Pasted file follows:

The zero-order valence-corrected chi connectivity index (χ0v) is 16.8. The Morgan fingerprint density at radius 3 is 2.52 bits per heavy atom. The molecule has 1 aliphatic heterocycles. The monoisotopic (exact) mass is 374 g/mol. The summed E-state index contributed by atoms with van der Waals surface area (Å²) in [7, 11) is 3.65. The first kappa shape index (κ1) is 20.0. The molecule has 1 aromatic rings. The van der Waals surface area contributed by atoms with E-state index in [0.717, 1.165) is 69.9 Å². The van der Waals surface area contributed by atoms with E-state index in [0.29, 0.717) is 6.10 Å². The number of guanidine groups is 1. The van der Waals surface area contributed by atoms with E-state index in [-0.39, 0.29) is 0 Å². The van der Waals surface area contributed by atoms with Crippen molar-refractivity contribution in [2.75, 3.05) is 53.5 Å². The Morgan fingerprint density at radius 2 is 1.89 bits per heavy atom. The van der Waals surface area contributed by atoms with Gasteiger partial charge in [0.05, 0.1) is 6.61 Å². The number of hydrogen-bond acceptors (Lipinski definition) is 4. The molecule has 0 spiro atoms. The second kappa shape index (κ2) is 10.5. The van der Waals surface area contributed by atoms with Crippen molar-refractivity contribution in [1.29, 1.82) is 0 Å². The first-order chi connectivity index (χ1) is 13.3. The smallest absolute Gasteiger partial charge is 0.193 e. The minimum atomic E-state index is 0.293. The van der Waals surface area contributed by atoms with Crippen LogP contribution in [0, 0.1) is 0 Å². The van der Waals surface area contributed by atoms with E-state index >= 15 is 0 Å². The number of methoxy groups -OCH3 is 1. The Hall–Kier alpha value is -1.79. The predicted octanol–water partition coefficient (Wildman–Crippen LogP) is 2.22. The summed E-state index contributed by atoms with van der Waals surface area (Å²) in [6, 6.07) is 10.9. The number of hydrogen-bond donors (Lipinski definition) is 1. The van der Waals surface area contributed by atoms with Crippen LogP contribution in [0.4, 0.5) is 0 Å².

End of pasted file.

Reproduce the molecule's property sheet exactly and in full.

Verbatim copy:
The zero-order valence-corrected chi connectivity index (χ0v) is 16.8. The Morgan fingerprint density at radius 3 is 2.52 bits per heavy atom. The molecule has 1 aliphatic heterocycles. The monoisotopic (exact) mass is 374 g/mol. The summed E-state index contributed by atoms with van der Waals surface area (Å²) in [7, 11) is 3.65. The first kappa shape index (κ1) is 20.0. The molecule has 1 aromatic rings. The van der Waals surface area contributed by atoms with E-state index in [0.717, 1.165) is 69.9 Å². The van der Waals surface area contributed by atoms with E-state index in [0.29, 0.717) is 6.10 Å². The number of guanidine groups is 1. The van der Waals surface area contributed by atoms with E-state index in [-0.39, 0.29) is 0 Å². The van der Waals surface area contributed by atoms with Crippen molar-refractivity contribution in [2.75, 3.05) is 53.5 Å². The Morgan fingerprint density at radius 2 is 1.89 bits per heavy atom. The van der Waals surface area contributed by atoms with Gasteiger partial charge in [0.05, 0.1) is 6.61 Å². The number of hydrogen-bond acceptors (Lipinski definition) is 4. The molecule has 0 spiro atoms. The second kappa shape index (κ2) is 10.5. The van der Waals surface area contributed by atoms with Crippen molar-refractivity contribution in [1.29, 1.82) is 0 Å². The first-order chi connectivity index (χ1) is 13.3. The smallest absolute Gasteiger partial charge is 0.193 e. The minimum atomic E-state index is 0.293. The van der Waals surface area contributed by atoms with Crippen LogP contribution in [0, 0.1) is 0 Å². The van der Waals surface area contributed by atoms with E-state index >= 15 is 0 Å². The number of methoxy groups -OCH3 is 1. The Hall–Kier alpha value is -1.79. The predicted octanol–water partition coefficient (Wildman–Crippen LogP) is 2.22. The summed E-state index contributed by atoms with van der Waals surface area (Å²) in [6, 6.07) is 10.9. The number of hydrogen-bond donors (Lipinski definition) is 1. The van der Waals surface area contributed by atoms with Crippen LogP contribution in [0.4, 0.5) is 0 Å².